(WASHINGTON)-The American Federation of Government Employees National Immigration and Customs Enforcement Council 118 today called on ICE management to immediately cease what the union is calling a witch hunt to determine which ICE employee provided the Washington Post with internal documents detailing quotas for ICE agents.
On March 27, 2010, in an article titled "ICE Officials Set Quotas to Deport More Illegal Immigrants" the Washington Post released internal documents from senior level ICE officials implementing controversial new quotas requiring individual ICE agents and ICE offices to reach specific arrest numbers by targeting certain groups of illegal immigrants, to include non-criminal groups. Prior to this revelation, ICE Director John Morton had publicly said, "I just don't think that a law enforcement program should be based on a hard number that must be met, so we don't have quotas anymore."
AFGE Council 118 immediately called on ICE Executive Director James Chaparro to rescind the memo that he authored, only to be told not to email him late at night because there was no urgency to the matter.
"The memo still has not been rescinded, and to make matters worse, ICE this week launched an unfounded and bigoted investigation against at least one ICE agent charging that he released the documents used in the Washington Post story," AFGE Council 118 President Chris Crane said. "The only thing connecting this agent to the Washington Post article is that he and the reporter both have of Asian-American names. This screams of racism. It's a flat-out witch hunt. ICE leaders got caught doing something they shouldn't have been doing, and now they want revenge and are targeting their own employees."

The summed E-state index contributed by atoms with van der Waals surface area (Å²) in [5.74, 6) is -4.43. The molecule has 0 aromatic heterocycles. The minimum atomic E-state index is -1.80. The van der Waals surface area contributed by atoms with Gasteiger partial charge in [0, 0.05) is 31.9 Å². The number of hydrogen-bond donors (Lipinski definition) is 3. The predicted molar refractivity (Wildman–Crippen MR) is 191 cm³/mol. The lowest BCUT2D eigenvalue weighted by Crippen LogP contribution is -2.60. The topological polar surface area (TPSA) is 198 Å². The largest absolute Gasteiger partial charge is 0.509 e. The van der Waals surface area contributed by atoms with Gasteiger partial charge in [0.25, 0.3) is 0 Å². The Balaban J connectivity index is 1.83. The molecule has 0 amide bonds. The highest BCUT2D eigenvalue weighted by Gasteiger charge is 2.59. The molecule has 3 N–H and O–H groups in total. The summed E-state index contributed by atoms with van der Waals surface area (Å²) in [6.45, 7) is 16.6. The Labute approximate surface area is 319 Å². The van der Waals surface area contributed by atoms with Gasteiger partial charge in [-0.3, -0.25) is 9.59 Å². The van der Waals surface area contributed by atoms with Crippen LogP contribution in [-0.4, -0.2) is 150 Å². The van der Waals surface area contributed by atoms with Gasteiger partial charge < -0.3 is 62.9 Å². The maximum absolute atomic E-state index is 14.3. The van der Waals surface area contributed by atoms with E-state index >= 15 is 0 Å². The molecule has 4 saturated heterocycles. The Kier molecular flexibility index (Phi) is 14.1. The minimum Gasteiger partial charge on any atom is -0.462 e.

The agent under investigation has been harshly interrogated on at least one occasion and internal investigators from the ICE Office of Professional Responsibility attempted to coerce the agent into a polygraph examination without representation. The agent has maintained his innocence throughout.
"The documents given to the Post did not breach security or compromise operations. Whoever released the documents performed a public service," Crane said. "Director Morton made a public commitment that arrest quotas would not be used at ICE, but the Agency did it anyway, and they did it in secret. Congress and the American public have a right to know what's going on inside these federal agencies."